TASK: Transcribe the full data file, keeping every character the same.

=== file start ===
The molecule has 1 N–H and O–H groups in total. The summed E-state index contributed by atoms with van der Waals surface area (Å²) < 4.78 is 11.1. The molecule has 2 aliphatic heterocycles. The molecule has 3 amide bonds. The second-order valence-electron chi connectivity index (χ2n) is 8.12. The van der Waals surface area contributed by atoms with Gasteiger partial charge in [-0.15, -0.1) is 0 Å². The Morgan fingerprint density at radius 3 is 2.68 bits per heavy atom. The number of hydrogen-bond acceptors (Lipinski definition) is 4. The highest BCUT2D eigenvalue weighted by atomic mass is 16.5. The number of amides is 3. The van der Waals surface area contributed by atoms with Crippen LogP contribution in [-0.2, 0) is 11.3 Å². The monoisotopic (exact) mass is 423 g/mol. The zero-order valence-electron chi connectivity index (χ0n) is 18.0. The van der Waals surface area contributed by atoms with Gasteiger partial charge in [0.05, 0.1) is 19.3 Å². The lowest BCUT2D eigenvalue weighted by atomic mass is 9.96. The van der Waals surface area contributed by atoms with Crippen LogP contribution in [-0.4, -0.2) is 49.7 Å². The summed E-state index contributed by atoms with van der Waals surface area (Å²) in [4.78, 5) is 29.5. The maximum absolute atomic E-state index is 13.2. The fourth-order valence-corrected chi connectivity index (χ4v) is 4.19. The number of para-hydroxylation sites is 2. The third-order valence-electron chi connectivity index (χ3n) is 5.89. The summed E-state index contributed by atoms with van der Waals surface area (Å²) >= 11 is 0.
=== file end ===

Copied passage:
The molecule has 1 N–H and O–H groups in total. The summed E-state index contributed by atoms with van der Waals surface area (Å²) < 4.78 is 11.1. The molecule has 2 aliphatic heterocycles. The molecule has 3 amide bonds. The second-order valence-electron chi connectivity index (χ2n) is 8.12. The van der Waals surface area contributed by atoms with Gasteiger partial charge in [-0.15, -0.1) is 0 Å². The Morgan fingerprint density at radius 3 is 2.68 bits per heavy atom. The number of hydrogen-bond acceptors (Lipinski definition) is 4. The highest BCUT2D eigenvalue weighted by atomic mass is 16.5. The number of amides is 3. The van der Waals surface area contributed by atoms with Crippen LogP contribution in [-0.2, 0) is 11.3 Å². The monoisotopic (exact) mass is 423 g/mol. The zero-order valence-electron chi connectivity index (χ0n) is 18.0. The van der Waals surface area contributed by atoms with Gasteiger partial charge in [0.05, 0.1) is 19.3 Å². The lowest BCUT2D eigenvalue weighted by atomic mass is 9.96. The van der Waals surface area contributed by atoms with Crippen LogP contribution in [-0.4, -0.2) is 49.7 Å². The summed E-state index contributed by atoms with van der Waals surface area (Å²) in [4.78, 5) is 29.5. The maximum absolute atomic E-state index is 13.2. The fourth-order valence-corrected chi connectivity index (χ4v) is 4.19. The number of para-hydroxylation sites is 2. The third-order valence-electron chi connectivity index (χ3n) is 5.89. The summed E-state index contributed by atoms with van der Waals surface area (Å²) >= 11 is 0.